Ghost, Specter, Apparition, Phantom
Any non-physical being that is thought to represent someone who has already died yet manifests themselves in the sphere of the living.
The International Standard Bible Encyclopedia, Revised
Ghost [Heb. ʾôḇ] (Isa. 29:4); AV FAMILIAR SPIRIT; [Gk. phántasma] (Mt. 14:26 par Mk. 6:49); AV SPIRIT. The term “ghost” is the Middle English word for “breath,” “spirit,” and signifies the life-principle. The biblical references, however, seem to suggest some form of specter or apparition from the
The HarperCollins Bible Dictionary (Revised and Updated)
ghost. Widespread belief in disembodied “shades” is attested in both biblical writings and their cultural contexts. These shades (Heb. repha’im) were regarded as spirits of persons who had died and were sometimes represented as inhabiting Sheol (Job 26:5; Ps. 88:10; Prov. 2:18; 9:18; 21:16; Isa. 14:9;
The Wycliffe Bible Encyclopedia
GHOST. The word occur about 20 times in the KJV in the archaic expression “gave up the ghost.” As the translation of several different Heb. and Gr. words, the thought is that one has breath and expired. The literal Heb. expression in (Jer 15:9) is “she has breathed out her life (or soul),” similar to
Dictionary of Deities and Demons in the Bible
ETEMMU אטיםI. Eṭemmu is the main term for ‘ghost’ in Akkadian. It is the primary Akkadian equivalent or translation of Sum gidim, from which word it may derive. The term eṭemmu seems to underlie the biblical ʾiṭṭîm in Isa 19:3, where however the final mem is treated as if it were the Hebrew marker
The New Unger’s Bible Dictionary
GHOST. The archaic English form of the German Geist, “spirit,” and the translation in the KJV of several Heb. and Gk. words signifying “breath, life, spirit”; Job 11:20; Jer. 15:9; Matt. 27:50; John 19:30). In the NT it frequently occurs as the designation of the third Person in the Trinity—the Holy
Easton’s Bible Dictionary
Ghostan old Saxon word equivalent to soul or spirit. It is the translation of the Hebrew nephesh and the Greek pneuma, both meaning “breath,” “life,” “spirit,” the “living principle” (Job 11:20; Jer. 15:9; Matt. 27:50; John 19:30). The expression “to give up the ghost” means to die (Lam. 1:19; Gen.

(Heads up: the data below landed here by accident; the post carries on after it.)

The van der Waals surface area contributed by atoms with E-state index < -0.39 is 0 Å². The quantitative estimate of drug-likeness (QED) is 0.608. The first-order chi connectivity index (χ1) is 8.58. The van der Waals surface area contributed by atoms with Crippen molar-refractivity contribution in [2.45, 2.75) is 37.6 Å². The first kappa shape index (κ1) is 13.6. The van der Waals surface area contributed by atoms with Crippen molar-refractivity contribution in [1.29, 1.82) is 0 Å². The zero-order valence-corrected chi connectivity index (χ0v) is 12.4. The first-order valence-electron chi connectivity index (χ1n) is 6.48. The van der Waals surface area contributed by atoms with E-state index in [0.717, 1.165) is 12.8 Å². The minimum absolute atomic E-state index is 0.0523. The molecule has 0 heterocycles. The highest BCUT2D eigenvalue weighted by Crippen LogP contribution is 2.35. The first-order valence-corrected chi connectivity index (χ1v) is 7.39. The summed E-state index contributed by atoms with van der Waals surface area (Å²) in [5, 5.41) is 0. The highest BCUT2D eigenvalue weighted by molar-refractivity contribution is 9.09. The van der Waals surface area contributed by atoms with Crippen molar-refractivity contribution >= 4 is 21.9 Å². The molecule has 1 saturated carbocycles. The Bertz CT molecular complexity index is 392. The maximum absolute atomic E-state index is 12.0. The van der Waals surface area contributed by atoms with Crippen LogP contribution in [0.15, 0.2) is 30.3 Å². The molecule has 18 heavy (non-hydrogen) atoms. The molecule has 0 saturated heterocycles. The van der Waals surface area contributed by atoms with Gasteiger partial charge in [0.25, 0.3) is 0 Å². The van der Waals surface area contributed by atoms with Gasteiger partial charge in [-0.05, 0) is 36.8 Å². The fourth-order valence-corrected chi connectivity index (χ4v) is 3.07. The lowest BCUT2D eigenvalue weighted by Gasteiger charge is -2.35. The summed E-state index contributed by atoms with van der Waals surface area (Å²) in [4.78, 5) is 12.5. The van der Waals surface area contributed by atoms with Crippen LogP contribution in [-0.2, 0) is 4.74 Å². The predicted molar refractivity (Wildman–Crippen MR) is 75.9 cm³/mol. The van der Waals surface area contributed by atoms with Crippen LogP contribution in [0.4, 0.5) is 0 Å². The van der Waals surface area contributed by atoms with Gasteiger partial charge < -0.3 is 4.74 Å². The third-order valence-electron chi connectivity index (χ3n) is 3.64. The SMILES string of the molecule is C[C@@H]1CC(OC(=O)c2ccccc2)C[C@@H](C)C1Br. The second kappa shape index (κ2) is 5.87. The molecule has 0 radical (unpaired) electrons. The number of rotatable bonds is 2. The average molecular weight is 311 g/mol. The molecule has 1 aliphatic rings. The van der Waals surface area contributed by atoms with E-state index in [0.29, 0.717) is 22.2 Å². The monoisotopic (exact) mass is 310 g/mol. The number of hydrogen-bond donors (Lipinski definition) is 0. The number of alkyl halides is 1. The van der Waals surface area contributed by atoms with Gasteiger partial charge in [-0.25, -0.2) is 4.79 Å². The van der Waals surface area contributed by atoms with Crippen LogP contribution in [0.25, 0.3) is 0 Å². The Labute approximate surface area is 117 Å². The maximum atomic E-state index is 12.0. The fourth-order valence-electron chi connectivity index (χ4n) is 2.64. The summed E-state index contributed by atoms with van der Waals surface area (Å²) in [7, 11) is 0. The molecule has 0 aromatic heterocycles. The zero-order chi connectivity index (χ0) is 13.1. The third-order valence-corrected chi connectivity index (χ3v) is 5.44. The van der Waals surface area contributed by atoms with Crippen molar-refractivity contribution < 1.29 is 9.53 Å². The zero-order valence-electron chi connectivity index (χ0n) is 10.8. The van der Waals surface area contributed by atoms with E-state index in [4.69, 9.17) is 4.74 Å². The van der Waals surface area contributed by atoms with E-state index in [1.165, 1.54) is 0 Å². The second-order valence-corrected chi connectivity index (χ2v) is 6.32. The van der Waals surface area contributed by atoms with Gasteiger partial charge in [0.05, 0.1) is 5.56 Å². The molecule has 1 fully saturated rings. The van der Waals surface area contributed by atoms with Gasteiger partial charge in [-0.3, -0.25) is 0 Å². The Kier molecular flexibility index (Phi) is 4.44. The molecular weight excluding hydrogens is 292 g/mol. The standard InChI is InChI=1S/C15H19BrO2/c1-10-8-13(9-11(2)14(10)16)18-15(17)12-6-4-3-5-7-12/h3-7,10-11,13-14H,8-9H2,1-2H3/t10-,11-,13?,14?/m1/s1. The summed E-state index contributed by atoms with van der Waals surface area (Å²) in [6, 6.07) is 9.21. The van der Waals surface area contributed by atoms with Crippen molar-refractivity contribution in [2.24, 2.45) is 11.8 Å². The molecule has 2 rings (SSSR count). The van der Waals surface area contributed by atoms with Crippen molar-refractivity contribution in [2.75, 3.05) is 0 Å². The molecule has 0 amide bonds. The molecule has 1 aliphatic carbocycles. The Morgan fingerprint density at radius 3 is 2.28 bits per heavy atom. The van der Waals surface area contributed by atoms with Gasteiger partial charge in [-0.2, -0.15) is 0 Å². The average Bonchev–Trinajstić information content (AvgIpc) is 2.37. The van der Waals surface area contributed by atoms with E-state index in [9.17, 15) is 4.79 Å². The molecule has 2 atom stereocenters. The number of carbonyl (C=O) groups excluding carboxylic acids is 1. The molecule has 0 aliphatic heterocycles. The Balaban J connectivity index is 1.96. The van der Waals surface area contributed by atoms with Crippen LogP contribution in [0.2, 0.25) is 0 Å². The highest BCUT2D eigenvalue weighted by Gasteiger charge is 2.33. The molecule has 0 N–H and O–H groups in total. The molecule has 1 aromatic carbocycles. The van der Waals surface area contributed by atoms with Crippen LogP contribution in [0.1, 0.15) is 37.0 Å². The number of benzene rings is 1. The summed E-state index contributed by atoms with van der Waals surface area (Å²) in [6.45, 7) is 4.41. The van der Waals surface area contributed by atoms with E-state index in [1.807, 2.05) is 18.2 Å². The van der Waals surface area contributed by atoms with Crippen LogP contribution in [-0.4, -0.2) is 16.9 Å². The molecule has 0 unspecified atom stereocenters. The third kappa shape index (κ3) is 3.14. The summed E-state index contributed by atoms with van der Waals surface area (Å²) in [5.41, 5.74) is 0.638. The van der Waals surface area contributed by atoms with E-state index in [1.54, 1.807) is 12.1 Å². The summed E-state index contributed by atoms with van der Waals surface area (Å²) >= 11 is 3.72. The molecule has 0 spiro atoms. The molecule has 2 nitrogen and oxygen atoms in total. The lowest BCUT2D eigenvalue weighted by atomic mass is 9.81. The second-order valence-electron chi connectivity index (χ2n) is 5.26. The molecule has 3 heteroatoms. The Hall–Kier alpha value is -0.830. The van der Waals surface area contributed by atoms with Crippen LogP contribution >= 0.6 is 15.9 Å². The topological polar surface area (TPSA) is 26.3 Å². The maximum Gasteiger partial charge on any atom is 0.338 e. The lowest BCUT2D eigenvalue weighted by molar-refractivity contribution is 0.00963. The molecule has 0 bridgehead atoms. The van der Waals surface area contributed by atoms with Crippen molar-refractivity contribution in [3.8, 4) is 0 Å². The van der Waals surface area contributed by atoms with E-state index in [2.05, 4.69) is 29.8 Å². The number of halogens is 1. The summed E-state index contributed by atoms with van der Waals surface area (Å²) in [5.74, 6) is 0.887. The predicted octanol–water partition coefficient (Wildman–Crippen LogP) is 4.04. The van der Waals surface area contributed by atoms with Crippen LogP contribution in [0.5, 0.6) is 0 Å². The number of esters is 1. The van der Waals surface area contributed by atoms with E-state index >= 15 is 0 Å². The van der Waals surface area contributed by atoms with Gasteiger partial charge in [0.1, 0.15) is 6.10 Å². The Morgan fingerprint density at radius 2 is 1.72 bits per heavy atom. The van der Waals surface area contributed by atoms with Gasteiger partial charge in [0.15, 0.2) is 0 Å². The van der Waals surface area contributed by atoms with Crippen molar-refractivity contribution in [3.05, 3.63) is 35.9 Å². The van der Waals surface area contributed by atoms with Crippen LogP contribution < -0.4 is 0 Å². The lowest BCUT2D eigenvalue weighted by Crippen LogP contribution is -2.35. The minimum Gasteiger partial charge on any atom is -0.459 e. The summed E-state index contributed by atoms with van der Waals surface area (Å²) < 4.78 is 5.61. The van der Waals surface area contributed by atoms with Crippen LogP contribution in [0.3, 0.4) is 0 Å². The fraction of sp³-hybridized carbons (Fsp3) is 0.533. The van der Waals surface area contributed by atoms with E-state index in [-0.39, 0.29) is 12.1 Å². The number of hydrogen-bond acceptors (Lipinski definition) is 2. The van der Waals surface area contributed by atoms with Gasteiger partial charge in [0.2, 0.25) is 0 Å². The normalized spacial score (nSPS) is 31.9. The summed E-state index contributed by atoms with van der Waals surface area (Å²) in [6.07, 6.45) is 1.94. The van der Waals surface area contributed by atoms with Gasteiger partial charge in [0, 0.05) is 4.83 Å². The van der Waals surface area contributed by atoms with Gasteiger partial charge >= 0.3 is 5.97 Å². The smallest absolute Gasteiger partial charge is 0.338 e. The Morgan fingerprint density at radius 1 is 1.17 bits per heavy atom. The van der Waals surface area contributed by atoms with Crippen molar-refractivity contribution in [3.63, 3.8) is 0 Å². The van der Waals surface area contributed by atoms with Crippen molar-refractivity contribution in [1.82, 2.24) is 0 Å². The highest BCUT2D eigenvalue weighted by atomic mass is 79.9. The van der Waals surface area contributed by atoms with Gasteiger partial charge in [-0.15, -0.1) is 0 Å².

Harper’s Bible Dictionary
Ghostghost, a disembodied spirit. Belief in disembodied ‘shades’ is attested both in biblical writings and in their cultural contexts. ‘Shades’ (Heb. rephaīm) inhabit Sheol (Job 26:5; Ps. 88:10; Prov. 2:18; 9:18; 21:16; Isa. 14:9; 26:19; cf. 29:4, ‘a ghost [Heb. ohb] from the ground’). Samuel’s shade
Nelson’s New Illustrated Bible Dictionary
GHOST — an old English word used by the KJV to refer to one’s spirit or soul. In the KJV, “to give up the ghost” (Gen. 25:8; Job 3:11; Jer. 15:9) is to die or to give up one’s spirit. The NKJV uses the expression, “to breathe one’s last” or more simply, “to die.” The other major use of “ghost” in the
International Standard Bible Encyclopedia
GHOST<gost> ([נֶפֶשׁ‎, nephesh]; [πνευ̂μα, pneuma]) : “Ghost,” the middle-English word for “breath,” “spirit,” appears in the King James Version as the translation of nephesh (“breath,” “the breath of life,” animal soul or spirit, the vital principle, hence, “life”), in two places of the
A Catholic Dictionary
ghost. Among the ancient Greeks, Romans, and Germans, the belief in apparitions of departed spirits was widely spread. In the Old Testament there are many allusions to necromancers, who professed to summon up the spirits of the dead; and possibly in 1 Reg. 28:7, we have the account of a real apparition.
Dictionary of Phrase and Fable
Ghost. To give up the ghost. To die. The idea is that life is independent of the body, and is due to the habitation of the ghost or spirit in the material body. At death the ghost or spirit leaves this tabernacle of clay, and either returns to God or abides in the region of spirits till the general resurrection.
The Westminster Bible Dictionary
Ghost, an old English word of Saxon origin (Germ. geist), equivalent to soul or spirit (Job 11:20; Jer. 15:9; Matt. 27:50; John 19:30). It frequently occurs in the New Testament in the sacred name “Holy Ghost.” To “give up the ghost” is a common Scripture expression for to “die” (Gen. 25:17; Job 3:11;